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A highly-touted rookie coming up with the Boston Red Sox in 1980, Hurst didn't meet expectations soon enough. But despite spending six midsummer weeks on the disabled list with a pulled groin in 1986, Hurst posted a 2.99 ERA and helped lead the Red Sox to the 1986 World Series. In the Fall Classic he baffled the Mets, winning Game One 1-0 and Game Four 4-2, prompting Darryl Strawberry to remark, "Clemens is tough, but he's no Hurst." He had been voted the Series MVP before the Mets rallied to win Game Six with three runs in the bottom of the 10th, and the award was given to Ray Knight when the Mets won Game Seven as well.
In 1988, Hurst became baseball's most coveted free agent after a career-best 18-6 record, and he accepted less money from the San Diego Padres than the Red Sox had offered so he could pitch in San Diego, closer to his Utah roots. He went 15-11 with a career-best 2.69 ERA in 1989.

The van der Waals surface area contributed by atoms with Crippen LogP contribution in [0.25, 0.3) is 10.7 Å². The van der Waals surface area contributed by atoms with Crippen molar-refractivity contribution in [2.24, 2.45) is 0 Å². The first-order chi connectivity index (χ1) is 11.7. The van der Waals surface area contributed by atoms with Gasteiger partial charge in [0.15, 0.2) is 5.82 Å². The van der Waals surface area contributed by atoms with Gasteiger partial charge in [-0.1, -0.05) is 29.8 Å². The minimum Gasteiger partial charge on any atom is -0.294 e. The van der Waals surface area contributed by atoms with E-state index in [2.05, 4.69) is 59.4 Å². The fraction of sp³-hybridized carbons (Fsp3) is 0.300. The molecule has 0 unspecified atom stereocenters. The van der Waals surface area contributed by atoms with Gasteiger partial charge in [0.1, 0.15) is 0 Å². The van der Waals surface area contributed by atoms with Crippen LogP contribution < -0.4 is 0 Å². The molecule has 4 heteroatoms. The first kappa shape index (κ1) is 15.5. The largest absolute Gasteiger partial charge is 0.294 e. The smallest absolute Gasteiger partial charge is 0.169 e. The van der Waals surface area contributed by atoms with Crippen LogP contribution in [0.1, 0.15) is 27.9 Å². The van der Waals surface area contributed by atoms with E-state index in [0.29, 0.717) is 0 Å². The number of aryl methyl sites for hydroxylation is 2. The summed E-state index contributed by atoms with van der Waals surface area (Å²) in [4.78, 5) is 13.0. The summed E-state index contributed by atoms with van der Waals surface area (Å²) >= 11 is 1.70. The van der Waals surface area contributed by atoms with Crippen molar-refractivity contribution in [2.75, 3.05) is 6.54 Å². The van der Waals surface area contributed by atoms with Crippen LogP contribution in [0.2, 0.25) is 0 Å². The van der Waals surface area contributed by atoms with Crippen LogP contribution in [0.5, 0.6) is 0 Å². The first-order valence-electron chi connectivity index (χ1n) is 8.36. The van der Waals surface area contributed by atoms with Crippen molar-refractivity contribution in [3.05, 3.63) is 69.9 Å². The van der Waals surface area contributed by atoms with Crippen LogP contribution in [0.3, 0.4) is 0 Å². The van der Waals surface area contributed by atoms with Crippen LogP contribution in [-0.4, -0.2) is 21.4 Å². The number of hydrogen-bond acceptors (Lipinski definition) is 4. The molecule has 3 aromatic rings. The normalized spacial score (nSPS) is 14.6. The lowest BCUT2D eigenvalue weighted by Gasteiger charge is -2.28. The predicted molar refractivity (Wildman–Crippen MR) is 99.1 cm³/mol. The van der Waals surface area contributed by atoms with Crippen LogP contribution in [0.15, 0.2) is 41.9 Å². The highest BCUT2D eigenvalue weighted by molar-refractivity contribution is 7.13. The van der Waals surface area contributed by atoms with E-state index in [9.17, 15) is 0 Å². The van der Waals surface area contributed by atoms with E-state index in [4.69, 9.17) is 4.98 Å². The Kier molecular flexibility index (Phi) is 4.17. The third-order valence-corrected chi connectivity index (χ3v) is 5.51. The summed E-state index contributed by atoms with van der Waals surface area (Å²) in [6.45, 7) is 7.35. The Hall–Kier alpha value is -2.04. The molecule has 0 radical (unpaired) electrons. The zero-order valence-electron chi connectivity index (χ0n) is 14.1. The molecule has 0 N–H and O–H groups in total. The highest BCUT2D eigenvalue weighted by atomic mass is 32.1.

Hurst pitched well with the Pods for four years, going 55-37 and establishing himself as a top-notch lefty. At the end of 1992, Hurst began to feel pain in his left shoulder, and underwent surgery that October to repair a torn rotator cuff and labrum. The rehabilitation was an arduous process, and he ended up going on and off the DL for the entire 1993 season, pitching only 13 innings. Half of those innings came for the Colorado Rockies, to whom he was traded in July along with Greg W. Harris for Brad Ausmus, Doug Bochtler, and Andy Ashby.
At the end of the season, Hurst signed on with the Texas Rangers, hoping to leave his injuries in the National League. But halfway through the year, with repercussions of the surgery still lingering, the southpaw was forced to pitch through pain each time he trudged to the mound. When he realized his shoulder wasn't getting any stronger, Hurst retired in June 1994, stating that he didn't want to be a detriment to his team. (AG/SCL)